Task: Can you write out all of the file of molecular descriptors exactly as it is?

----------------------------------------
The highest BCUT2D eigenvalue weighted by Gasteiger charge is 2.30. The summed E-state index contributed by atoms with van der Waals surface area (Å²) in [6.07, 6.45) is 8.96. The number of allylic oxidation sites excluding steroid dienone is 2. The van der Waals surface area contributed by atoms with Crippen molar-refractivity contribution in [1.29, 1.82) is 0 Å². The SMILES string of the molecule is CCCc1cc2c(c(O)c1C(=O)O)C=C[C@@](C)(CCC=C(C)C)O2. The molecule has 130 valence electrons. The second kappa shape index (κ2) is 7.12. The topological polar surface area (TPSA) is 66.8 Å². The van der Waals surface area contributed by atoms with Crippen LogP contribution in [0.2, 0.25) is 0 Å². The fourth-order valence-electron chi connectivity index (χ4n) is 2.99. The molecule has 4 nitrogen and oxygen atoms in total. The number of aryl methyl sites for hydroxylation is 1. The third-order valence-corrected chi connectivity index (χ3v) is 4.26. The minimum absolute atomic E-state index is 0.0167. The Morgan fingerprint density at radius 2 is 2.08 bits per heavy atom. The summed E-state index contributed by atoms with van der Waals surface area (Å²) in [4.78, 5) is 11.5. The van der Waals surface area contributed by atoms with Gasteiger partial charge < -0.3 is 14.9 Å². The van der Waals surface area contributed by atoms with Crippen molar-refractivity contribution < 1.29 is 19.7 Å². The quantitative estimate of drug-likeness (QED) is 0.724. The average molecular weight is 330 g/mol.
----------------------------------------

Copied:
The highest BCUT2D eigenvalue weighted by Gasteiger charge is 2.30. The summed E-state index contributed by atoms with van der Waals surface area (Å²) in [6.07, 6.45) is 8.96. The number of allylic oxidation sites excluding steroid dienone is 2. The van der Waals surface area contributed by atoms with Crippen molar-refractivity contribution in [1.29, 1.82) is 0 Å². The SMILES string of the molecule is CCCc1cc2c(c(O)c1C(=O)O)C=C[C@@](C)(CCC=C(C)C)O2. The molecule has 130 valence electrons. The second kappa shape index (κ2) is 7.12. The topological polar surface area (TPSA) is 66.8 Å². The van der Waals surface area contributed by atoms with Crippen LogP contribution in [0.2, 0.25) is 0 Å². The fourth-order valence-electron chi connectivity index (χ4n) is 2.99. The molecule has 4 nitrogen and oxygen atoms in total. The number of aryl methyl sites for hydroxylation is 1. The third-order valence-corrected chi connectivity index (χ3v) is 4.26. The minimum absolute atomic E-state index is 0.0167. The Morgan fingerprint density at radius 2 is 2.08 bits per heavy atom. The summed E-state index contributed by atoms with van der Waals surface area (Å²) in [4.78, 5) is 11.5. The van der Waals surface area contributed by atoms with Gasteiger partial charge < -0.3 is 14.9 Å². The van der Waals surface area contributed by atoms with Crippen molar-refractivity contribution < 1.29 is 19.7 Å². The quantitative estimate of drug-likeness (QED) is 0.724. The average molecular weight is 330 g/mol.